Not being the sharpest needle in the pincushion, it took a few minutes for me to realise that the sub-titles I was reading were in French, and that she was in fact speaking in patois, a local dialect derived from the Occitan language. She specialises in working with the 15 local springs known as ‘bonnes fontaines’, or ‘fontaines de dévotion’.

A person suffering from a malady (physical or mental, such as depression or an irrational fear of something) would bring a piece of clothing which had been in contact with the relevant body part, or was otherwise connected in some way to the problem. A particular spring would be selected by the lady depending on the type of malady, and the item of clothing would be soaked in the spring and then left to dry nearby, while the lady recited a prayer.

A very limited customer-base, one would have thought, except that photos of the springs show them festooned with hundreds of items of clothing.

For those of us who hate ironing it is like a nightmare vision of the drying rack from Hell. The bonnes fontaines themselves have clearly been Christianised, but the traditions must surely be pre-Christian in origin.

I have more personal experience of folk-healers. A French neighbour told us, very matter of factly, that he was taking his wife to the house of M. - so that he could treat her for some discomfort from which she was suffering. He went on to explain that M.- could “withdraw the heat” from an area of discomfort simply by passing his hands over the affected area.

Our neighbour is a former deputy mayor and his wife a very robust and no-nonsense character, certainly not the sort of couple to be susceptible to unrealistic or spurious treatments.

We thought nothing of it, passing it off as one more of the eccentric traditions of the locality. A few weeks later, relating this to a local couple from the UK but resident in France for many years, we heard a similar tale which was more remarkable still.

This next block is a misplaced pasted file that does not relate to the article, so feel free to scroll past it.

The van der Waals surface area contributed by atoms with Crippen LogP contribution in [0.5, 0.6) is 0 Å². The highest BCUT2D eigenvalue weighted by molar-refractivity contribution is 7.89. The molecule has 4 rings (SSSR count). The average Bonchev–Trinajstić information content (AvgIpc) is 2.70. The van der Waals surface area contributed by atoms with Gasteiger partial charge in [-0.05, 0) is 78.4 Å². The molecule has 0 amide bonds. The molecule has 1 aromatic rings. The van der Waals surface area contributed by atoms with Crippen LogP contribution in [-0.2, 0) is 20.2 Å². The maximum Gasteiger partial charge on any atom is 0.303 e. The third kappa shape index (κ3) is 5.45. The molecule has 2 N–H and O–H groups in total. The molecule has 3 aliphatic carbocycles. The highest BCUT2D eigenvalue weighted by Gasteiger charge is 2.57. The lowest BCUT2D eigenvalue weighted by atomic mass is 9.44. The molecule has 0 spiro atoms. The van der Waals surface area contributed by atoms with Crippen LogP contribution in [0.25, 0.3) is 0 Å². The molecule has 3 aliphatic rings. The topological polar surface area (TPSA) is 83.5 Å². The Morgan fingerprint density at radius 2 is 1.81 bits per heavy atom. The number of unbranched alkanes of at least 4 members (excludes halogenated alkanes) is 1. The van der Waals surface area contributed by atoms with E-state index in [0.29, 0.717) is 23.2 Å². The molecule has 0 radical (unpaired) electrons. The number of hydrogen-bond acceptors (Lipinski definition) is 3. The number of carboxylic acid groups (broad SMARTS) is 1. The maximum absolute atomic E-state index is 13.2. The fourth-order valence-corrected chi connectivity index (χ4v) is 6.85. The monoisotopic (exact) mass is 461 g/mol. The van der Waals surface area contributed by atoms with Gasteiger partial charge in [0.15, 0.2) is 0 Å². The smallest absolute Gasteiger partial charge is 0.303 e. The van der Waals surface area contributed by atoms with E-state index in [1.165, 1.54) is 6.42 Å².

A couple of years ago, when suffering considerable pain over his face from the after-effects of an attack of shingles, the husband had been persuaded by a French neighbour to visit an elderly French lady who also specialised in “drawing out heat”.

Highly sceptical but in such discomfort that he would try anything, he described how the lady passed her hands lightly over his face while muttering something incomprehensible under her breath. But his wife (taking over the story) described how in the car on the way home, he suddenly said, in a tone of wonderment, that the pain had disappeared. The husband is a retired pharmacist and not the sort to fantasise or indulge in wishful thinking on medical matters.

You cynics out there will be thinking that taking advantage of the gullible and desperate has always been a way for the unscrupulous to make a living. But none of these healers would take any payment whatsoever, in the belief that it might detract from the efficacy of the treatment.

The fact that people still consult the practitioners of these ancient rituals, despite the availability of modern medicine and the wonderful French health service, is an indication that there is a range of beliefs around us. Whether these are isolated examples or restricted to the rural Limousin is another matter, and it would be interesting to hear from readers about their experiences in other parts of France.

We do indeed live in a magical country, in more senses than one.

Note: The engravings of Corrèzien folk-healers are by Gaston Vuillier and the video of the Limousin woman who specialises in bonnes fontaines can be viewed on the Limoges public TV channel